What inspires you to take photos?
No doubt its people that inspire me to shoot. I believe in the immeasurable value and beauty of a life being lived, whether it’s in happiness or sorrow. Our daily lives are rich and meaningful, and through photography, we can share them with others who have experienced the same things.
I also think that the idea of “the decisive moment” has a huge influence on the type of photographs I like to take. In one frame, I try to tell an entire story, to describe a very complex state of being.
What makes the South African landscape your muse?
South Africa has a complex mix of social challenges, yet the most beautifully diverse and rich cultures on Earth. Like a flower garden, it’s diversity that makes us beautiful. As a photographer, I have the privilege of capturing the changing landscape and exposing certain realities that not everyone gets to see.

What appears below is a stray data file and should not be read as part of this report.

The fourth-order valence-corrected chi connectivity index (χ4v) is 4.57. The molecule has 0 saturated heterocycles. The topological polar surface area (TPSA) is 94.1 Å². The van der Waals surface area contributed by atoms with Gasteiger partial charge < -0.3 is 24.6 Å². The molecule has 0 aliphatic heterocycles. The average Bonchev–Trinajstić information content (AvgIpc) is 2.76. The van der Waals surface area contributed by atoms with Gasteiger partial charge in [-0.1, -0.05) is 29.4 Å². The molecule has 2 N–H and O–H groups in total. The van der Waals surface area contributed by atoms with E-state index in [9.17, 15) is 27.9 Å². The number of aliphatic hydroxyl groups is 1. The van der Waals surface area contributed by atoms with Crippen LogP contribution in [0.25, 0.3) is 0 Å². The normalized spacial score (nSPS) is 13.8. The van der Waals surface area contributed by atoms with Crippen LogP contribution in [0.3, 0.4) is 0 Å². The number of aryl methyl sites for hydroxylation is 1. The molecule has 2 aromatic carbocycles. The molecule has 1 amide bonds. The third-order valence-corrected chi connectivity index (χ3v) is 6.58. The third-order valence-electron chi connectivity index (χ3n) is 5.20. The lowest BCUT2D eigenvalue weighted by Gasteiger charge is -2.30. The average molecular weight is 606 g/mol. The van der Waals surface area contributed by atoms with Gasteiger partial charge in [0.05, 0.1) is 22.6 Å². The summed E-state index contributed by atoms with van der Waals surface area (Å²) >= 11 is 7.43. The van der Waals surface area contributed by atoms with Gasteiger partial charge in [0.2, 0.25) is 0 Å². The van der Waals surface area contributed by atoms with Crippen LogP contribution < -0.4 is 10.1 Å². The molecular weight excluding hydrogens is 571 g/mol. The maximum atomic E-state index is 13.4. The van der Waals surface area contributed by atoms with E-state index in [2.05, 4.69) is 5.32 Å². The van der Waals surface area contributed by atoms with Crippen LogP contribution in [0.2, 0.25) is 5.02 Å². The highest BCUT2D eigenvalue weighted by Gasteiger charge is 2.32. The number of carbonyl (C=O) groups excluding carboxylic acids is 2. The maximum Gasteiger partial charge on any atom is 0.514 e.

We’re in a unique position to tell the truth, to showcase the beauty of our intermingled lives. We have all got so much in common. That’s a huge part of what excites me about our country. Thanks to a massive diversity we have so much to share with one another yet we tend to keep our distance. I believe that photography can help to close those gaps by giving us insights into each other’s lives, eventually bringing us closer.
Where is your favourite location to shoot?
I love the hustle and bustle of the city. Here, people don’t have time to put on a facade. They focus on the things they need to be doing, on each other and on their work – so you can capture them in a really sincere way.
What makes a great shot stand out from the rest?
Sincerity, true thought behind it and, of course, capturing the decisive moment.
Which photographic techniques do you like exploring with?
I don’t focus on the technicalities too much. You should have a solid understanding of the particular technique, but once you get a feel for it, the technicalities can get in the way.
Do you have any tips for getting great local street photography shots?
You have to be able to observe and empathise with people. If you don’t put effort into understanding people, treating them as objects, you’ll create a space between photographer and subject – and that’s not a space I usually like to see.